Making a Tyre


A cross section of a tyre with labelling

Having an understanding of how tyres are made is important to knowing how best to look after them, I think. So here is a brief run down of how tyres are made.

[Note: this is how it was done at Michelin when I worked for them in 2005 and it’s possible that things have changed or different manufacturers do things differently.]

The various elements that make up a tyre are put together on a large drum with a flexible part in the middle which can be inflated to form the shape of the tyre.

Firstly, the air-tight lining of the tyre is put onto the centre of the drum. A piece of rubber embedded with the casing ply (strips of textile cord in car tyres or metal cord in truck tyres) which runs from bead to bead (the metal ring that holds the tyre to the wheel) is put on top of this.

The bead wire is then put in place and the casing ply is folded over it to hold the whole tyre together. Other bits and pieces of rubber are added depending on the type and manufacturer of the tyre until the flexible sidewalls are added. Manufacturers try to make the sidewalls as durable as possible, especially in cars with low profile tyres, because there is no safe way to repair them and clipping a curb could potentially write off an expensive tyre.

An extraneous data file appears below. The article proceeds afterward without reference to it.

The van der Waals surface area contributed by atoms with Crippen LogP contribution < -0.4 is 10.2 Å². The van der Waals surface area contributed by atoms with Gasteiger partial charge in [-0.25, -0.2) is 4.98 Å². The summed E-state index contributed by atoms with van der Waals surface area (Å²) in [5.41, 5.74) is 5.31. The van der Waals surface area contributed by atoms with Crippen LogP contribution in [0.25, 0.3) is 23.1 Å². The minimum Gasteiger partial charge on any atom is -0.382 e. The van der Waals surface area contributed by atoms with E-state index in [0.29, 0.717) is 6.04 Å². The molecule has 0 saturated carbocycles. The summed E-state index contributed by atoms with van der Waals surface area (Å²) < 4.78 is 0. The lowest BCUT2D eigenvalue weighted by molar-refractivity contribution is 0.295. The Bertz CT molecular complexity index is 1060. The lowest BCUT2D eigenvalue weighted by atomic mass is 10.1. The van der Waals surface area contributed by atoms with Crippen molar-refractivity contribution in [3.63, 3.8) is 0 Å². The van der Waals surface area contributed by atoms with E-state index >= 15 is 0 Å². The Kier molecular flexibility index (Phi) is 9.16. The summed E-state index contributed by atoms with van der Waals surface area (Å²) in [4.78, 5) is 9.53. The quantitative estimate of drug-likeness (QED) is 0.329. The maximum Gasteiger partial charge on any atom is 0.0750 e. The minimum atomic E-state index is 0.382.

With these pieces added, they inflate the centre of the drum to make the tyre tyre-shaped. Two layers of steel tread bracing ply are put along the top of the tyre to protect the inner lining from penetration and help the tread to stay flat against the road. These are laid out so they cross each other diagonally, creating tiny diamond shapes. The thick rubber of the tread is put on top of this before the whole lot goes into the mould.

Vulcanisation occurs when the rubber, which contains sulphur, is heated up. This means that the sulphur creates bonds between the polymer chains and the rubber becomes much harder and holds its shape while still being flexible. A bladder of warm water is used to push the tyre into the mould to imprint the grooves of the tread and other markings into the rubber.

So there you are.

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